The Steelers' trip to Oakland ended much the way their last few have. In spite of some late miscues, the Raiders bested Pittsburgh 21-18, improving to 3-4 on the season. Here are 3 observations from Sunday's action:
In a game that was ultimately much closer than it should have been, the Raiders bested Pittsburgh 21-18, improving to 3-4 on the season. The Steelers, who had been on a roll in recent weeks, now fall to 2-5. While the Raiders are a young team still learning how to close out games, it appears as if Pittsburgh's window is closing quickly.
Oakland got off to a fast start, with Terrelle Pryor keeping the ball and taking it to the house on a dynamic 93-yard from on their first play from scrimmage. The Raiders scored all 21 of their points in the first half - their latter two TDs coming on strong red zone runs by Darren McFadden. But in the second half the offense stagnated once again. For the second game in a row, the Raiders scored no points in the second half. Costly miscues - in particular a fumble by Jacoby Ford deep inside Oakland territory - allowed the Steelers to put up 15 points and pull within 3. But in the end the Raiders' defense stiffened, and Oakland held on for a tough win.
Here are 3 observations from Sunday's action:
1) The defensive line dominates again.
The biggest surprise of this season has been how dominant Oakland's defensive line has been. Even though the three new starters in their four-man front have been little more than rotational pieces thus far in their career, they have harassed QBs on a consistent basis and have shut down the run effectively - two things the Raiders have not done consistently in a decade or more.
While LeVeon Bell seemed to ignite the Steelers' run game once he returned from injury, he was limited to only 24 yards on 13 attempts - a paltry 1.8 yards per carry. While that points to excellent team defense, there are two individual performances to note. Lamarr Houston and Vance Walker are playing their tails off right now, both against the run and the pass. Both were frequently in the Steelers' backfield, combining for 4 tackles for loss and 2 sacks. Even newly-added nose tackle Daniel Muir got in on the action, tacking on a timely sack late in the game.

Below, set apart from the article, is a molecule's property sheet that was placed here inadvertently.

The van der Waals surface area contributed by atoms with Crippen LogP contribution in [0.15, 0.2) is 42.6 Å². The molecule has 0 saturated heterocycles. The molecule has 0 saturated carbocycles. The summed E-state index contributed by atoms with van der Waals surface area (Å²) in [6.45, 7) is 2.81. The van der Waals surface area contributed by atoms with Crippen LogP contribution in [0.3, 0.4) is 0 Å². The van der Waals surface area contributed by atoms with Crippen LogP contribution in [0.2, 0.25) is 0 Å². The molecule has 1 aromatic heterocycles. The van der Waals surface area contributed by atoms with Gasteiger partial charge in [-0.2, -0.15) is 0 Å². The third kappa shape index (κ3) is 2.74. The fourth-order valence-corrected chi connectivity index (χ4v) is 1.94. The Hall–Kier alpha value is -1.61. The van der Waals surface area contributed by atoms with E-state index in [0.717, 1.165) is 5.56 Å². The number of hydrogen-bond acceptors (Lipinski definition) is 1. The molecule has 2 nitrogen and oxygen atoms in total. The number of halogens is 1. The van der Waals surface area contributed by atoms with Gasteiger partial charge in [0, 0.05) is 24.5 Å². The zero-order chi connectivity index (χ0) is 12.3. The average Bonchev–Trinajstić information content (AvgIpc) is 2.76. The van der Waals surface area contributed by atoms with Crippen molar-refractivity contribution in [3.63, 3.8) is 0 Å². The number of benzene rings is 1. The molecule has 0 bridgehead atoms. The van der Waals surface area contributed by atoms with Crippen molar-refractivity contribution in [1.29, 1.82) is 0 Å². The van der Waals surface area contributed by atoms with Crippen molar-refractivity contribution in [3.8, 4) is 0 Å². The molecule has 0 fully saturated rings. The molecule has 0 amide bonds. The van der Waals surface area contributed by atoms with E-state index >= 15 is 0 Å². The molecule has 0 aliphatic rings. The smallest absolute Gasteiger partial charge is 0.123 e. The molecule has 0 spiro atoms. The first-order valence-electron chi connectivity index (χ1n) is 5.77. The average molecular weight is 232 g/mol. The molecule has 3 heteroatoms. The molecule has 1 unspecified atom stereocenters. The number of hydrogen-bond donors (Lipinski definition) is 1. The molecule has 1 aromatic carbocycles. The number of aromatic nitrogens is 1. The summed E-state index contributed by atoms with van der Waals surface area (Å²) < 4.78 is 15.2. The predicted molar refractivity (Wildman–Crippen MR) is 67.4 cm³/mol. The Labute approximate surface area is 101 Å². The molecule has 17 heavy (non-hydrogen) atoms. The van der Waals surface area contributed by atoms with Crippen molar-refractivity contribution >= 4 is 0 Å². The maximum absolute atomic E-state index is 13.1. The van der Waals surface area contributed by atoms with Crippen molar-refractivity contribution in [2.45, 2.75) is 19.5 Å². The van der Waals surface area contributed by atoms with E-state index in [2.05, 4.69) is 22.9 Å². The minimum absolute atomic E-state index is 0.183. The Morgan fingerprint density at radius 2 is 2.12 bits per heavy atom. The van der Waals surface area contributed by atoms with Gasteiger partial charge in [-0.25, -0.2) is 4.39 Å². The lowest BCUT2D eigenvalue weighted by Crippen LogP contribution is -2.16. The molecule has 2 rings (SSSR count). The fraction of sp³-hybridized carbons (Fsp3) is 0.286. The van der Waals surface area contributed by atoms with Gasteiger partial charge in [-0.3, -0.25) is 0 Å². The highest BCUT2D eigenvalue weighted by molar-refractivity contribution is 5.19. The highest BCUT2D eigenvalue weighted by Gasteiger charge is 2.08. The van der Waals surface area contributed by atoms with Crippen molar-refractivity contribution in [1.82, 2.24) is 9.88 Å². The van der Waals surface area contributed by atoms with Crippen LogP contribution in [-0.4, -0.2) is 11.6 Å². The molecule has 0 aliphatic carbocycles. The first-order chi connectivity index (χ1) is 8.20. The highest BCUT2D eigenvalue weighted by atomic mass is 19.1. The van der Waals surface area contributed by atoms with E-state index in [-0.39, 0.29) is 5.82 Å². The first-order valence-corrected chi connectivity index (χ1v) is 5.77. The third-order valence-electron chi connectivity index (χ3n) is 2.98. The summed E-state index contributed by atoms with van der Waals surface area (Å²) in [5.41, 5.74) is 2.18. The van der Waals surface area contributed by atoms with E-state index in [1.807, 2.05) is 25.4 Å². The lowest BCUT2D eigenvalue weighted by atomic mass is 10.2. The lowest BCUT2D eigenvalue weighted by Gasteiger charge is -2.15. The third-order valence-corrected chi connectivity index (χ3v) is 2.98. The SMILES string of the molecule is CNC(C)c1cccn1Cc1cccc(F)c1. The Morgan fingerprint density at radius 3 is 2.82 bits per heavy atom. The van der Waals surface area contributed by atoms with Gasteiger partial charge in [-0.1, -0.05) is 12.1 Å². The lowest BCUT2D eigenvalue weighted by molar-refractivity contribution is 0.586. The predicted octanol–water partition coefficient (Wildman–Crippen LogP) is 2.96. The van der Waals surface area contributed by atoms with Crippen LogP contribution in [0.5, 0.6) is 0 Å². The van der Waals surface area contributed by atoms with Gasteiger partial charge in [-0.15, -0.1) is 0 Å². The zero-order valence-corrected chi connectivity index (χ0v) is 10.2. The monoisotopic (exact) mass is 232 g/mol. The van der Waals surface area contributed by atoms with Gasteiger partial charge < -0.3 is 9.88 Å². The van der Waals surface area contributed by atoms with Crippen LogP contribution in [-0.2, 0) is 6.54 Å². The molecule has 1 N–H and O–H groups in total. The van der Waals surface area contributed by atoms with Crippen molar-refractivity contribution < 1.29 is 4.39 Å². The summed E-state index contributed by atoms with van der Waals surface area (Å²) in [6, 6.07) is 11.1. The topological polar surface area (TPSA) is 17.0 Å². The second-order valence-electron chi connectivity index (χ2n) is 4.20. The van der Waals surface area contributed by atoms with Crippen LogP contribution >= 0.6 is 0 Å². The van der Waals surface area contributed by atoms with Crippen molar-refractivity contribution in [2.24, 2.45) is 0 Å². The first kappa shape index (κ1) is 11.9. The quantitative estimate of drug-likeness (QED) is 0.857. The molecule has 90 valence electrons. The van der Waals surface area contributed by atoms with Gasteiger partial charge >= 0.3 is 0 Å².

One would be remiss to not credit the coaching staff for the defensive line's success thus far. They've done a tremendous job with the personnel they have. It seems as if they can plug in just about anyone and still get production. For a group that was much-maligned before the season, they've been incredibly impressive.
2) The Raiders' overreliance on the run almost cost them the game.
It's one thing to lean on the run late in games because you're eating up not only yardage but the clock. The Raiders, however, were accomplishing neither, and it allowed the Steelers to pull themselves back into a game in which they at one point trailed 21-3.
The Raiders seemed content to repeatedly ram Darren McFadden into the teeth of Pittsburgh's defensive line. Not only was the offensive line getting very little push, but McFadden's ugly habit of going down on first contact popped up again after he looked sharp in the first half. This one could just be chalked up to predictable play calling. Even when the Raiders did put the ball in Terrelle Pryor's hands, it was often to attempt a read option run. Pryor only attempted 6 passes in the second half, which is absurd even if the Raiders receivers were struggled to secure the ball.
It's understandable to play to one's strengths late in games, but it's not as if the Raider run game has been dominant lately. Sooner or later, they're going to have to learn to trust Terrelle Pryor to seal wins with his arm. If they continue merely playing not to lose, it will cost them some wins.
3) Marquette King deserves a lot of credit for the win.
Several Raiders deserve a game ball for this one, mostly on the defense. But one player who repeatedly put his team in good situations was their new punter, Marquette King.
King put on an effort arguably on par with his predecessor Shane Lechler's amazing day against the Chicago Bears back in 2011. Even as the offense stalled repeatedly deep in their own territory, King boomed punts that hung in the air long enough for the coverage team to keep dangerous return man Antonio Brown contained. And on one particular instance where Brown found a crease in the Raiders' special teams unit, it was Marquette King who made the potentially touchdown-saving tackle.
Obviously, the Raiders are no strangers to great punters. King looks like the next to carry on that long legacy.